Back before his team won three Stanley Cups and he set countless goaltending records, making him a New Jersey sports treasure, Martin Brodeur landed in Newark on a flight from Montreal. He was 18. He’d been to Jersey before—a vacation in Wildwood as a kid. But this was different. The New Jersey Devils had made him the second goaltender taken in the 1990 draft, the 20th pick overall. Now, three months later, he was about to begin his professional career.
He barely knew where New Jersey was, he admits now with a laugh. His friends had told him, “Don’t worry—it’s in the U.S. It’s good!” His first clue came as the plane passed Manhattan on its path into Newark Airport. Wow! Brodeur remembers thinking. This is right by New York City!
Yet it was not the bright lights of Gotham that ultimately won the heart of the young phenom from Saint-Léonard, now a part of Montreal. Rather, Brodeur began a long-term love affair with his adopted home state that, 23 years later, shows no sign of abating. He has spent his entire NHL career with the Devils, helping them win those three championships and blossom into a sure-fire, first-ballot Hall of Famer.
There are bigger, more avid NHL markets, like his native Montreal, where the TV ratings soar and the populace dotes on all levels of hockey. Or even the Big Apple. If he played across the river, wrote New York Post hockey columnist Larry Brooks before this season, “he would have a candy bar named after him.” Does he miss that kind of adulation?
“For me, the guy I am, this suits me a lot better,” Brodeur says. “There’s tons of fans and tons of different things here. My whole grown-up life has been in New Jersey. Yes, there’s Montreal, but my real home, where my kids were born, where I became a citizen of this country, is New Jersey.”
People do often ask him if he misses playing in a bigger market. “It’s something that never crossed my mind,” he says. “When people ask me that question, I always shake my head. Am I not big enough? I think I’ve done pretty good for myself. I’m in Montreal for two months [in the summer], and I’m ready to get out. In New Jersey, you’re able to live your life. I’ve played golf everywhere in New Jersey. People are nice to me. It’s great.”
Like recently retired Yankees closer Mariano Rivera, the 41-year-old Brodeur is regarded as a genius of the save, an all-time shut-down artist with a trademark style and a self-effacing temperament. His achievements—including most victories, most shutouts, four NHL Vezina Trophies (for superlative play in net)—set a standard to which all goalies aspire, from the NHL down to the Pee-Wees.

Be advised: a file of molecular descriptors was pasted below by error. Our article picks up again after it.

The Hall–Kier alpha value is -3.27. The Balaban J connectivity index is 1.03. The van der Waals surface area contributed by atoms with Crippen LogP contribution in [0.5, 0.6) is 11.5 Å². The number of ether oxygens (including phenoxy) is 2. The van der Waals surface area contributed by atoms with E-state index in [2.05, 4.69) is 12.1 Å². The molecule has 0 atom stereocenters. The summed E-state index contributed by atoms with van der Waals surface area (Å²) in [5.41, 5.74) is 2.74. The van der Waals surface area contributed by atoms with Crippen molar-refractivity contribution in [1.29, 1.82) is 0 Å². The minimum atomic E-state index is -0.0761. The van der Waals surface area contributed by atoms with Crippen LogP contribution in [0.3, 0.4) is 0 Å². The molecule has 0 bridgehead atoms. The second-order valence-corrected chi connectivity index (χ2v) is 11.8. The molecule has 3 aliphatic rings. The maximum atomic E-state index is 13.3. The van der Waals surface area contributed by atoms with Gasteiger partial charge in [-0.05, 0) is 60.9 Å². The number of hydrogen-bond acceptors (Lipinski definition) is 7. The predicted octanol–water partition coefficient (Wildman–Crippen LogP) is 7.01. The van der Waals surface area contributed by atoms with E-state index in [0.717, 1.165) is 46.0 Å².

Brodeur’s two-year contract with the Devils expires just after the 2013-2014 NHL season. Neither he nor the Devils have spoken publicly about his future, fueling speculation that he might finally call it a career. What might influence his decision is the team’s current state of flux.
On draft day in June, the team traded for Vancouver Canucks goalie Cory Schneider, a 27-year-old considered to have strong potential. In July, Ilya Kovalchuk, the high-scoring forward who helped propel the Devils to the Stanley Cup Finals in 2012, stunned the organization by retiring from the NHL at age 30 (with 12 years and $77 million still on his contract) to play professionally in his native Russia. In August, the Devils, deeply in debt, were sold to new owners. And in September, a week before the start of the new season, Brodeur’s father, Denis—a former Canadian Olympic hockey player who became the Montreal Canadiens’ beloved official photographer—died at age 82. Brodeur flew back to Montreal, and Schneider became the first goalie not named Brodeur to start a Devils season opener since 1993.
Down the road—perhaps well down the road—Schneider might face competition from another Brodeur. Back on draft day, the incumbent took the stage at the Prudential Center in Newark to announce the team’s selection of his 18-year-old son, Anthony Brodeur, a goaltender, in the seventh and final round of the NHL draft.
As for Brodeur père, “I’ve had a lot of conversations with people about retirement,” he said after a recent practice at the Devils’ training facility next to the Prudential Center. “I want to do it the right way—when I’m ready to do it, not when someone else is ready for me to do it. That’s the way I’m going to approach all year. I’ve tried not to address it as much as possible. Just play it out.”